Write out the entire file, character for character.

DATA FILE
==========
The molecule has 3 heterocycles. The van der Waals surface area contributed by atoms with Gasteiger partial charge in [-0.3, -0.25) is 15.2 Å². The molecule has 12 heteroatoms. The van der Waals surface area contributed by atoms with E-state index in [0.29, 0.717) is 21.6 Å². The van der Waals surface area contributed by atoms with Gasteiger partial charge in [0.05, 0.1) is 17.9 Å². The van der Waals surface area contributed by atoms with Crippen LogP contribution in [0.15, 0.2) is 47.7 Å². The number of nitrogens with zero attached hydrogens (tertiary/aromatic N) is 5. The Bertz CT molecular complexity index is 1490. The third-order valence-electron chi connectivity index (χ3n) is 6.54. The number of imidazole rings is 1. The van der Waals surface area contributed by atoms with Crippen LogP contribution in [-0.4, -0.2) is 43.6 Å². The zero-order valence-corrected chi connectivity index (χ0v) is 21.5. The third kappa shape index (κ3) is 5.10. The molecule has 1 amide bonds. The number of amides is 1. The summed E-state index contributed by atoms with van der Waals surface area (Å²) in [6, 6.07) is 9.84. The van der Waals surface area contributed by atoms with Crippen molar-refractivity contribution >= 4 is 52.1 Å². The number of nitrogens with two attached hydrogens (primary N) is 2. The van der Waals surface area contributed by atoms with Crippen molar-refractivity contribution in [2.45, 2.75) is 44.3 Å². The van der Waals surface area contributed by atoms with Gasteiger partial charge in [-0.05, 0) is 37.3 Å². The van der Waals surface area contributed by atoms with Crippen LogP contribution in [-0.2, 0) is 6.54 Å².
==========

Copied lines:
The molecule has 3 heterocycles. The van der Waals surface area contributed by atoms with Gasteiger partial charge in [-0.3, -0.25) is 15.2 Å². The molecule has 12 heteroatoms. The van der Waals surface area contributed by atoms with E-state index in [0.29, 0.717) is 21.6 Å². The van der Waals surface area contributed by atoms with Gasteiger partial charge in [0.05, 0.1) is 17.9 Å². The van der Waals surface area contributed by atoms with Crippen LogP contribution in [0.15, 0.2) is 47.7 Å². The number of nitrogens with zero attached hydrogens (tertiary/aromatic N) is 5. The Bertz CT molecular complexity index is 1490. The third-order valence-electron chi connectivity index (χ3n) is 6.54. The number of imidazole rings is 1. The van der Waals surface area contributed by atoms with Crippen LogP contribution in [-0.4, -0.2) is 43.6 Å². The zero-order valence-corrected chi connectivity index (χ0v) is 21.5. The third kappa shape index (κ3) is 5.10. The molecule has 1 amide bonds. The number of amides is 1. The summed E-state index contributed by atoms with van der Waals surface area (Å²) in [6, 6.07) is 9.84. The van der Waals surface area contributed by atoms with Crippen molar-refractivity contribution >= 4 is 52.1 Å². The number of nitrogens with two attached hydrogens (primary N) is 2. The van der Waals surface area contributed by atoms with Crippen molar-refractivity contribution in [2.45, 2.75) is 44.3 Å². The van der Waals surface area contributed by atoms with Gasteiger partial charge in [-0.05, 0) is 37.3 Å². The van der Waals surface area contributed by atoms with Crippen LogP contribution in [-0.2, 0) is 6.54 Å².